An English Cap, or, Space and Place in Inventories
Object of the Month
Although inventories are first and foremost lists of items, they can also be an entryway into understanding the spatial and geographical aspects of a householder’s daily life. A single folio from the dossier of Bernardo di Giorgio de Bardi, for example, allows readers to look beyond the objects he owned and to learn about the spaces and places familiar to the deceased over the course of his lifetime. As we read through the first folio of Bernardo's household inventory, narrowing down from...
A notary, his library, and a city in crisis
Inventory of the Month
Francesco di Giusfredo Sembrini, a notary of Lucca, died in 1348, likely a victim of the Black Death. We know the year of Francesco’s death from a brief notice—one of dozens for the year of the plague—that appears in a register of the local bishop’s court.✱ The same notice reveals that Francesco had prepared a testament, but this not been found.✱ Nonetheless, Francesco’s household inventory has fortuitously survived, occupying two loose bifolia wedged in the spine of another notary’s...
Poems of Household Goods: Gendered Inventories of Economic and Social Capital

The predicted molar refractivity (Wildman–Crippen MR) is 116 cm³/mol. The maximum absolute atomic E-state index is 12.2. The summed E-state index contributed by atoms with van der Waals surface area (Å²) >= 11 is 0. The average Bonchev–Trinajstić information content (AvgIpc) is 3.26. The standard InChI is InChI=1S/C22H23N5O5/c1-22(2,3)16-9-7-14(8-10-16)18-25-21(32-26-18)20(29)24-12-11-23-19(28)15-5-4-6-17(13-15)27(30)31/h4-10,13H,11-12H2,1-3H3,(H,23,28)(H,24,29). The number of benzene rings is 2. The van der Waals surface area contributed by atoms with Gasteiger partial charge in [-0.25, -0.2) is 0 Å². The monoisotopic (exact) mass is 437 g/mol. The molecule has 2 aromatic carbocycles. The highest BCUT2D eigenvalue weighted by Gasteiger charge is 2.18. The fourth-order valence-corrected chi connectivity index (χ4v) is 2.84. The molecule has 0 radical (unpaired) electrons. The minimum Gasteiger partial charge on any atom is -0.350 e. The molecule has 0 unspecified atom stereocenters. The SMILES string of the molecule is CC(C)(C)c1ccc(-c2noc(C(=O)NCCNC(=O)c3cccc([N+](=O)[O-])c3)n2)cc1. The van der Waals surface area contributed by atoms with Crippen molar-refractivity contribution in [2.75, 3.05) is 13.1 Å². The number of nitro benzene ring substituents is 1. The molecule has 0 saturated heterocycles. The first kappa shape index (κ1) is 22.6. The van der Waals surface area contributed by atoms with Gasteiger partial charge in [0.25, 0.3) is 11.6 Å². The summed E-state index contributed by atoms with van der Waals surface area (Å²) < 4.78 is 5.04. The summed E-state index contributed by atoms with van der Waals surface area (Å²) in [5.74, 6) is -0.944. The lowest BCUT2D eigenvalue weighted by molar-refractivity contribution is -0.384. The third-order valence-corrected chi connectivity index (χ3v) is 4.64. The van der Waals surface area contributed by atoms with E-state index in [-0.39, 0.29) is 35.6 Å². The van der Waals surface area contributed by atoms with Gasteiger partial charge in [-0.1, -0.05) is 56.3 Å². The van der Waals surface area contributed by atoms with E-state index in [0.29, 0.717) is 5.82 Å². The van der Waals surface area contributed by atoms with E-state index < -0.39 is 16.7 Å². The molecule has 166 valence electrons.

From the late Middle Ages, peculiar inventories have survived within so-called "poems of household goods." At least twelve of these poems have been handed down in German since the 14th century.✱ Similar poems in French already existed in the 13th century.✱ From today's perspective, they may seem quite strange. Resembling actual inventories, their detailed descriptions of household goods on the one hand give us vivid insights into the material furnishings of late medieval and early modern...READ MORE
ALME is a collaborative, cross-disciplinary project that seeks to increase our understanding of Europe’s material horizons during the later Middle Ages, an era when changing patterns of production and consumption altered the material world and transformed the relationship between people and things.
DALME has developed a novel methodology that focuses on the extraction of information about material culture from documentary sources, such as household or estate inventories, in a manner that makes it possible to seamlessly integrate textual objects with their tangible counterparts from archaeological excavations and museum collections.
Drawing upon cross-disciplinary practice and advances in digital scholarship, the project aims to make vast amounts of material culture accessible online as open, well-structured and machine-actionable datasets readily amenable to computational analysis, together with the necessary tools, standards, and documentation to enable new research and facilitate dissemination.
Based in the Department of History at Harvard University, DALME brings together a growing network of researchers from institutions across the US and Europe.
We are grateful to the following organizations for supporting the project.